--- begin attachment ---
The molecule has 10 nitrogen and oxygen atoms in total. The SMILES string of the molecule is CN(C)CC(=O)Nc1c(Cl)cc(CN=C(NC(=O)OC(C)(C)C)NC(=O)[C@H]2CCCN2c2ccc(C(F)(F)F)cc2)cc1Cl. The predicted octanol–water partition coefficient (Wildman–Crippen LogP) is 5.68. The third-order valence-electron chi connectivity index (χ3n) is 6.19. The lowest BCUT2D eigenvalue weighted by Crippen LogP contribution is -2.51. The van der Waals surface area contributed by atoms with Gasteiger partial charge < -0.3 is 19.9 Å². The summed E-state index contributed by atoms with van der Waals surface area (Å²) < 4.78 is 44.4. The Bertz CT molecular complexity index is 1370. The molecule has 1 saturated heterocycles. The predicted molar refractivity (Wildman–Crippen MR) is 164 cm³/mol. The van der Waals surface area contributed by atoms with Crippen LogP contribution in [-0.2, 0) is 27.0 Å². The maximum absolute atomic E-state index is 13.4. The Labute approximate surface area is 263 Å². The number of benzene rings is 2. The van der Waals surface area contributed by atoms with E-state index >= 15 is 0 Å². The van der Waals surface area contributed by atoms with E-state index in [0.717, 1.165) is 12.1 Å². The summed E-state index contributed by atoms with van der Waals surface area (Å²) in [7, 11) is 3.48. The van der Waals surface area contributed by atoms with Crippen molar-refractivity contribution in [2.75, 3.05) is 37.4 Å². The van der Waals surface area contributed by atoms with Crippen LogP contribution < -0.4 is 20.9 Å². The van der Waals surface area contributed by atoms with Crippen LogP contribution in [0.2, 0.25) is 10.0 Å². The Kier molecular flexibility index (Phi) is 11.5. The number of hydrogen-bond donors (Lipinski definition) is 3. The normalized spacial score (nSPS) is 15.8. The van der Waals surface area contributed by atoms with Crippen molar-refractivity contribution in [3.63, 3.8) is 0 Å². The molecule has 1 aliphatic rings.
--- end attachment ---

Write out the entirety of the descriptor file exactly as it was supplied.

The molecule has 10 nitrogen and oxygen atoms in total. The SMILES string of the molecule is CN(C)CC(=O)Nc1c(Cl)cc(CN=C(NC(=O)OC(C)(C)C)NC(=O)[C@H]2CCCN2c2ccc(C(F)(F)F)cc2)cc1Cl. The predicted octanol–water partition coefficient (Wildman–Crippen LogP) is 5.68. The third-order valence-electron chi connectivity index (χ3n) is 6.19. The lowest BCUT2D eigenvalue weighted by Crippen LogP contribution is -2.51. The van der Waals surface area contributed by atoms with Gasteiger partial charge < -0.3 is 19.9 Å². The summed E-state index contributed by atoms with van der Waals surface area (Å²) < 4.78 is 44.4. The Bertz CT molecular complexity index is 1370. The molecule has 1 saturated heterocycles. The predicted molar refractivity (Wildman–Crippen MR) is 164 cm³/mol. The van der Waals surface area contributed by atoms with Crippen LogP contribution in [-0.2, 0) is 27.0 Å². The maximum absolute atomic E-state index is 13.4. The Labute approximate surface area is 263 Å². The number of benzene rings is 2. The van der Waals surface area contributed by atoms with E-state index >= 15 is 0 Å². The van der Waals surface area contributed by atoms with E-state index in [0.717, 1.165) is 12.1 Å². The summed E-state index contributed by atoms with van der Waals surface area (Å²) in [7, 11) is 3.48. The van der Waals surface area contributed by atoms with Crippen molar-refractivity contribution in [2.75, 3.05) is 37.4 Å². The van der Waals surface area contributed by atoms with Crippen LogP contribution < -0.4 is 20.9 Å². The van der Waals surface area contributed by atoms with Crippen LogP contribution in [0.2, 0.25) is 10.0 Å². The Kier molecular flexibility index (Phi) is 11.5. The number of hydrogen-bond donors (Lipinski definition) is 3. The normalized spacial score (nSPS) is 15.8. The van der Waals surface area contributed by atoms with Crippen molar-refractivity contribution in [3.63, 3.8) is 0 Å². The molecule has 1 aliphatic rings.